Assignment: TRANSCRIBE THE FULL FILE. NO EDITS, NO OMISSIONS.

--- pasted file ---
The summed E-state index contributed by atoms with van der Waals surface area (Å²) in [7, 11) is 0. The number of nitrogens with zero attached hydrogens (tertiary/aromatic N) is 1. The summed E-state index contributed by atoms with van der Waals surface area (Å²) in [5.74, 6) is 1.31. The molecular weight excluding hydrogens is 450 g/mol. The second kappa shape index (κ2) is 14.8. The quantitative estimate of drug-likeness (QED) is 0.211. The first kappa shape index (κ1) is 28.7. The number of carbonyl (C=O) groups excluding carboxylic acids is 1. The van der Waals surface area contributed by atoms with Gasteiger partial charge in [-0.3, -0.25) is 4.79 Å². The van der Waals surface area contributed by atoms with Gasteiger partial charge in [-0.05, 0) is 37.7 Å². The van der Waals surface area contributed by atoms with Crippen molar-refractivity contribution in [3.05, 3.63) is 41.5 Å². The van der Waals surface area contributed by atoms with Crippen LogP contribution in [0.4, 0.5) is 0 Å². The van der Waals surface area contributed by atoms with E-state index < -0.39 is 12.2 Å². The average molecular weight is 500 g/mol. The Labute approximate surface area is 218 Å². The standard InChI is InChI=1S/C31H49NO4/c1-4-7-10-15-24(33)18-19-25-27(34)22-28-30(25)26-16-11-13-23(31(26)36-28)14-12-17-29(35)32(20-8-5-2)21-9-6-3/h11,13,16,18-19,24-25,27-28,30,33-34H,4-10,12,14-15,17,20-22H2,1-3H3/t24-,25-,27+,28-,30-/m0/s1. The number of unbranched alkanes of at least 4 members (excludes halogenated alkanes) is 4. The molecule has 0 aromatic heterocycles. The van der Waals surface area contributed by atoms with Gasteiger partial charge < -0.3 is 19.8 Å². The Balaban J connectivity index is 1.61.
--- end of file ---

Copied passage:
The summed E-state index contributed by atoms with van der Waals surface area (Å²) in [7, 11) is 0. The number of nitrogens with zero attached hydrogens (tertiary/aromatic N) is 1. The summed E-state index contributed by atoms with van der Waals surface area (Å²) in [5.74, 6) is 1.31. The molecular weight excluding hydrogens is 450 g/mol. The second kappa shape index (κ2) is 14.8. The quantitative estimate of drug-likeness (QED) is 0.211. The first kappa shape index (κ1) is 28.7. The number of carbonyl (C=O) groups excluding carboxylic acids is 1. The van der Waals surface area contributed by atoms with Gasteiger partial charge in [-0.3, -0.25) is 4.79 Å². The van der Waals surface area contributed by atoms with Gasteiger partial charge in [-0.05, 0) is 37.7 Å². The van der Waals surface area contributed by atoms with Crippen molar-refractivity contribution in [3.05, 3.63) is 41.5 Å². The van der Waals surface area contributed by atoms with Crippen LogP contribution in [0.4, 0.5) is 0 Å². The van der Waals surface area contributed by atoms with E-state index < -0.39 is 12.2 Å². The average molecular weight is 500 g/mol. The Labute approximate surface area is 218 Å². The standard InChI is InChI=1S/C31H49NO4/c1-4-7-10-15-24(33)18-19-25-27(34)22-28-30(25)26-16-11-13-23(31(26)36-28)14-12-17-29(35)32(20-8-5-2)21-9-6-3/h11,13,16,18-19,24-25,27-28,30,33-34H,4-10,12,14-15,17,20-22H2,1-3H3/t24-,25-,27+,28-,30-/m0/s1. The number of unbranched alkanes of at least 4 members (excludes halogenated alkanes) is 4. The molecule has 0 aromatic heterocycles. The van der Waals surface area contributed by atoms with Gasteiger partial charge < -0.3 is 19.8 Å². The Balaban J connectivity index is 1.61.